Review by Gordon Justesen
Stars: Tom Cruise,
Kenneth Branagh, Bill Nighy, Tom Wilkinson, Carice van Houten, Thomas
Kretschmann, Terence Stamp
Director: Bryan Singer
Audio: DTS HD 5.1
Video: Anamorphic Widescreen 1.85:1
Features: See Review
Length: 120 Minutes
Release Date: May 19, 2009
“LONG LIVE SACRED GERMANY!”
2008 brought with it a hefty number of films set against backdrop of either World War II or the Holocaust. Among them were Miracle at St. Anna, The Boy in the Striped Pajamas, The Reader and Defiance. Out of all these films, I can’t helped but be immensely surprised that the absolute best of the bunch was a film rumored to have quite a troubled production, not to mention the fact that the ending to this particular story is already well known.
Every movie year contains at least one major surprise, and last year’s biggest surprise was unquestionably Valkyrie. Here was a film that was generating so much negative buzz leading up to its release and was predicted to fail miserably, both critically and financially. And yet, it opened to a slew of positive reviews and fared way much better at the box office than anticipated.
And I couldn’t be happier about it defying expectations because the film is a stunning piece of expertly crafted filmmaking. It reunites director Bryan Singer with Usual Suspects screenwriter Christopher McQuarrie. Believe me when I tell you this; the same level of unshakable tension that lingered throughout Suspects finds its way into this phenomenally paced World War II thriller, which is the cinematic equivalent of a ticking time bomb.
You have to acknowledge what Singer and McQuarrie (along with co-writer Nathan Alexander) were able to pull off here, because I guarantee it wasn’t easy. The screenplay takes an actual incident from WWII and encompasses the facts within a tension filled thriller of Hitchcockian proportions. I can’t think of another fact based film that, despite having a foreseeable outcome, literally had me on the edge of my seat from beginning to end.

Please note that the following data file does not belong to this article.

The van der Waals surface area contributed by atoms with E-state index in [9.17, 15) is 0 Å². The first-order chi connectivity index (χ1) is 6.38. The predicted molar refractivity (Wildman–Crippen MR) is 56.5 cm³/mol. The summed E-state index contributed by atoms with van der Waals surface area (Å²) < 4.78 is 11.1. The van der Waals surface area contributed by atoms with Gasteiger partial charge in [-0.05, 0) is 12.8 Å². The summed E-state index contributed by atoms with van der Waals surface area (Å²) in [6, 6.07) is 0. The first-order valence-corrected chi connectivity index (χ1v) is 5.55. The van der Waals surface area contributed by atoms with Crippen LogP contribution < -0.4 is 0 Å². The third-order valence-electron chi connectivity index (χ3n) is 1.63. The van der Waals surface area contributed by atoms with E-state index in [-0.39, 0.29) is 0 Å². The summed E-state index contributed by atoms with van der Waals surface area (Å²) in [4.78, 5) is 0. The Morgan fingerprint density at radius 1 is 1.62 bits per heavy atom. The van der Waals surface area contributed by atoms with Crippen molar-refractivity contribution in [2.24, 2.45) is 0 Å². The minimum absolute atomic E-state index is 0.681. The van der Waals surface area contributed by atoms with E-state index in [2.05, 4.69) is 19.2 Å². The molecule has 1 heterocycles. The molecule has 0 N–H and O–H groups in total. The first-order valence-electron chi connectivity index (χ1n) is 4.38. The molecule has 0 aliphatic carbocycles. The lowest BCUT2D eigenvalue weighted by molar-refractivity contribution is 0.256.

The film paints an absorbing recreation of an attempt by a group of German soldiers to kill Adolf Hitler. There had been many attempts on Hitler’s life, all of course were unsuccessful. The last of those previous attempts is seen at the beginning of the film, as soldiers smuggle a bomb on board Hitler’s plane, only to realize that they must smuggle the bomb out again when it is learned that the plane landed safely.
The one to put the new secret operation into effect is Col. Claus von Stauffenberg (Tom Cruise). After suffering serious battle wounds while stationed in Africa, Stauffenberg is recruited into the German resistance by its leader, Gen. Tresckow (Kenneth Branagh). Sharing the belief that ridding Germany of Hitler is only way to preserve the country’s race, Stauffenberg easily accepts his place amongst the many that have already joined the resistance.
Stauffenberg’s proposed strategy is to use one of Hitler’s very own plans against him, known as “Valkyrie”. It is the emergency plan designed for the mobilization of the reserve army, should an Allied assault take place. And so, Stauffenberg conceives of “Operation Valkyrie”, which will involve killing Hitler and then having the reserves ensure stability, at which point the first order of business will be the immobilization of the SS.